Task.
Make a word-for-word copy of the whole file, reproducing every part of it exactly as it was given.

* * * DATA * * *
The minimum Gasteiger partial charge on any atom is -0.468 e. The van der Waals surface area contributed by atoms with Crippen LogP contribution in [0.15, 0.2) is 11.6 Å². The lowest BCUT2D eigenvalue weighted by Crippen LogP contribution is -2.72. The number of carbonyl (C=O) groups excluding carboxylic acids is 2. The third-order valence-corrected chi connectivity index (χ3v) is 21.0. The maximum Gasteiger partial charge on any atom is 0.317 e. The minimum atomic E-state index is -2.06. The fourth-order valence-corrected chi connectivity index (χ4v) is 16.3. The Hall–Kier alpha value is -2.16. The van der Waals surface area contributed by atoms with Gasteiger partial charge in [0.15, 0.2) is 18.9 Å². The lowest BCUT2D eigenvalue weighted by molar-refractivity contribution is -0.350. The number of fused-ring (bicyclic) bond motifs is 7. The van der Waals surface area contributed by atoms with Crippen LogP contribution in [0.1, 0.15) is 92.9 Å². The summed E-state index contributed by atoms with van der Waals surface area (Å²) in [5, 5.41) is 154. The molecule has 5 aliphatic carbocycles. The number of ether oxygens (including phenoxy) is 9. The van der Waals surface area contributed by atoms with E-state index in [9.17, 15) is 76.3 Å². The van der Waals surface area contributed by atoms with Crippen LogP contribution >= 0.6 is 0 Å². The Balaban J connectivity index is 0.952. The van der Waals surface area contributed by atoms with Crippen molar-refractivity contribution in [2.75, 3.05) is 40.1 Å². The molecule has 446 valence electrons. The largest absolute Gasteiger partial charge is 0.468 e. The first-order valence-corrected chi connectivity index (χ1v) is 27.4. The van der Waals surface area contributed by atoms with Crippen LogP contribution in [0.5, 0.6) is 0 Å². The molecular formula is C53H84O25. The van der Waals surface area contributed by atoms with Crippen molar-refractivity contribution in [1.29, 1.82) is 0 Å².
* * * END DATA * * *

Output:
The minimum Gasteiger partial charge on any atom is -0.468 e. The van der Waals surface area contributed by atoms with Crippen LogP contribution in [0.15, 0.2) is 11.6 Å². The lowest BCUT2D eigenvalue weighted by Crippen LogP contribution is -2.72. The number of carbonyl (C=O) groups excluding carboxylic acids is 2. The third-order valence-corrected chi connectivity index (χ3v) is 21.0. The maximum Gasteiger partial charge on any atom is 0.317 e. The minimum atomic E-state index is -2.06. The fourth-order valence-corrected chi connectivity index (χ4v) is 16.3. The Hall–Kier alpha value is -2.16. The van der Waals surface area contributed by atoms with Gasteiger partial charge in [0.15, 0.2) is 18.9 Å². The lowest BCUT2D eigenvalue weighted by molar-refractivity contribution is -0.350. The number of fused-ring (bicyclic) bond motifs is 7. The van der Waals surface area contributed by atoms with Crippen LogP contribution in [0.1, 0.15) is 92.9 Å². The summed E-state index contributed by atoms with van der Waals surface area (Å²) in [5, 5.41) is 154. The molecule has 5 aliphatic carbocycles. The number of ether oxygens (including phenoxy) is 9. The van der Waals surface area contributed by atoms with E-state index in [9.17, 15) is 76.3 Å². The van der Waals surface area contributed by atoms with Crippen LogP contribution >= 0.6 is 0 Å². The Balaban J connectivity index is 0.952. The van der Waals surface area contributed by atoms with Crippen molar-refractivity contribution in [2.75, 3.05) is 40.1 Å². The molecule has 446 valence electrons. The largest absolute Gasteiger partial charge is 0.468 e. The first-order valence-corrected chi connectivity index (χ1v) is 27.4. The van der Waals surface area contributed by atoms with Crippen LogP contribution in [0.5, 0.6) is 0 Å². The molecular formula is C53H84O25. The van der Waals surface area contributed by atoms with Crippen molar-refractivity contribution in [1.29, 1.82) is 0 Å².